Date of Award

9-28-2009

Document Type

Thesis

Degree Name

Medical Doctor (MD)

First Advisor

Lei Chen, MD

Abstract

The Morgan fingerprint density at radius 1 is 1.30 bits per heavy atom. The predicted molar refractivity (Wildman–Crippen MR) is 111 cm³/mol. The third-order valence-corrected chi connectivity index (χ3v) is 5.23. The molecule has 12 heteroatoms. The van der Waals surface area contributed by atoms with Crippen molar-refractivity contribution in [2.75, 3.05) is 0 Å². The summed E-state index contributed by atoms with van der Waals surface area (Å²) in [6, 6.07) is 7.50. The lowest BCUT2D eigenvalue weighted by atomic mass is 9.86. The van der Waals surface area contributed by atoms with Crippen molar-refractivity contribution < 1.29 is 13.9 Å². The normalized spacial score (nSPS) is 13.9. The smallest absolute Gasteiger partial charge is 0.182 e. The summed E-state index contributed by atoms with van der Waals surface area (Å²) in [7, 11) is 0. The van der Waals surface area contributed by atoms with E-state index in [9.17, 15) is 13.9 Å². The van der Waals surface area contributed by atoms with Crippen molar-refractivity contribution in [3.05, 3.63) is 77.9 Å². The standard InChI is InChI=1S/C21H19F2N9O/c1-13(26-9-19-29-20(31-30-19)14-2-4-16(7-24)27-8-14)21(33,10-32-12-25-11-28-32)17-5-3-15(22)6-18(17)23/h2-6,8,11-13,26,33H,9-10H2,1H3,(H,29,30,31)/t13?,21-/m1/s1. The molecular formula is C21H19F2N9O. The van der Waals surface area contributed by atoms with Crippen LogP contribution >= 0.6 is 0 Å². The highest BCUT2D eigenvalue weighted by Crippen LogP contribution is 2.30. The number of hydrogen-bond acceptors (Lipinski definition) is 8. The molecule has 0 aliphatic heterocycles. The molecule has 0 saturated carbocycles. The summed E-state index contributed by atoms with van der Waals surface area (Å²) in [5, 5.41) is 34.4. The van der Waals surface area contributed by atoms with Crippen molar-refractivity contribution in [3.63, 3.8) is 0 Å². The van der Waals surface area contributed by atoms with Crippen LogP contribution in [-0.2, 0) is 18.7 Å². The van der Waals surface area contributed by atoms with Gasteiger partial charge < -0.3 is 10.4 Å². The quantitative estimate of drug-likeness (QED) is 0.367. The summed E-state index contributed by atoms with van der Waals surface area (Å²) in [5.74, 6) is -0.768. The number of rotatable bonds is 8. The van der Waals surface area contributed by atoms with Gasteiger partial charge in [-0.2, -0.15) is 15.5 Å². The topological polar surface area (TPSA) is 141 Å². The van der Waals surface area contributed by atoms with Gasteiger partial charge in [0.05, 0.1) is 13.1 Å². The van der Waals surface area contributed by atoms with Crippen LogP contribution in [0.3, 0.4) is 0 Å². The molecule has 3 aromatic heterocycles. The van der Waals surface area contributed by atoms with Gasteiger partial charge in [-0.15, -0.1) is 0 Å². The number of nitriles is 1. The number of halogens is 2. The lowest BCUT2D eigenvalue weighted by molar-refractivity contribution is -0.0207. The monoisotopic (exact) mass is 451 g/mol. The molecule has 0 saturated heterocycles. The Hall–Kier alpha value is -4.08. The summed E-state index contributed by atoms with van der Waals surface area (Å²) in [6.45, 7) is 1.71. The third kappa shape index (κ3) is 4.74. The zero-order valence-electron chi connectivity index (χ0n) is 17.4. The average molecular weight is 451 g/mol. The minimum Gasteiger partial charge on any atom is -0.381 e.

OPTIMAL NEEDLE ANGLE FOR LUMBAR PUNCTURE IN CHILDREN AS DETERMINED BY ULTRASONOGRAPHY. Rebecca E. Bruccoleri and Lei Chen. Section of Pediatric Emergency Medicine, Department of Pediatrics, Yale University, School of Medicine, New Haven, CT. The objective was to find the optimal angle to perform lumbar punctures in children ages 0 to 12 years. We hypothesized that there is a consistent angle in different stages of development. Children ages 0-12 years who presented to the Yale-New Haven Childrens Hospital at a low acuity level or in need of a lumbar puncture and their siblings were eligible for the study. A lumbar puncture was not required as part of the treatment plan for participation in the study. The goal enrollment was 10-20 subjects in each of the following age groups: 0-12 months (group 1), 12-36 months (group 2), and 3-12 years (group 3). Ultrasound images of the L3-L4 and L4-L5 lumbar space were taken with a SonoSite 180 ultrasound and high frequency linear probe in the lateral recumbent and sitting positions. The angle from the interspinous space to the skin was measured on printed images using a protractor. A p-value of less than or equal to 0.05 was considered significant. Thirty-eight subjects were enrolled in the study. For the final analysis, 36 subjects with data were included. For the lateral recumbent position, there were 13 subjects in group 1, 10 subjects in group 2, and 12 subjects in group 3. For the sitting position, there were 9 subjects in group 1, 10 subjects in group 2, and 12 subjects in group 3. The mean angles in the lateral recumbent and sitting positions were as follows in each group: group 1: 47.8 (+/-8.2) degrees and 51.1 (+/-8.5) degrees, group 2, 58.8 (+/-6.8) degrees and 59.6 (+/-5.5) degrees, group 3: 60.5 (+/-6.6) degrees and 61.9 (+/-4.0) degrees. The results of each group are significantly different in both positions (p-values = 0.00183 and 0.0108 in the lateral recumbent and sitting positions respectively). However, groups 2 and 3 are not significantly different in both positions (p-values = 0.510 and 0.391 in lateral recumbent and sitting positions respectively). The optimal angle for lumbar puncture is statistically different and more acute in infants than older children. Future directions include determining if these angles when given to clinicians result in increased success rates of lumbar punctures.

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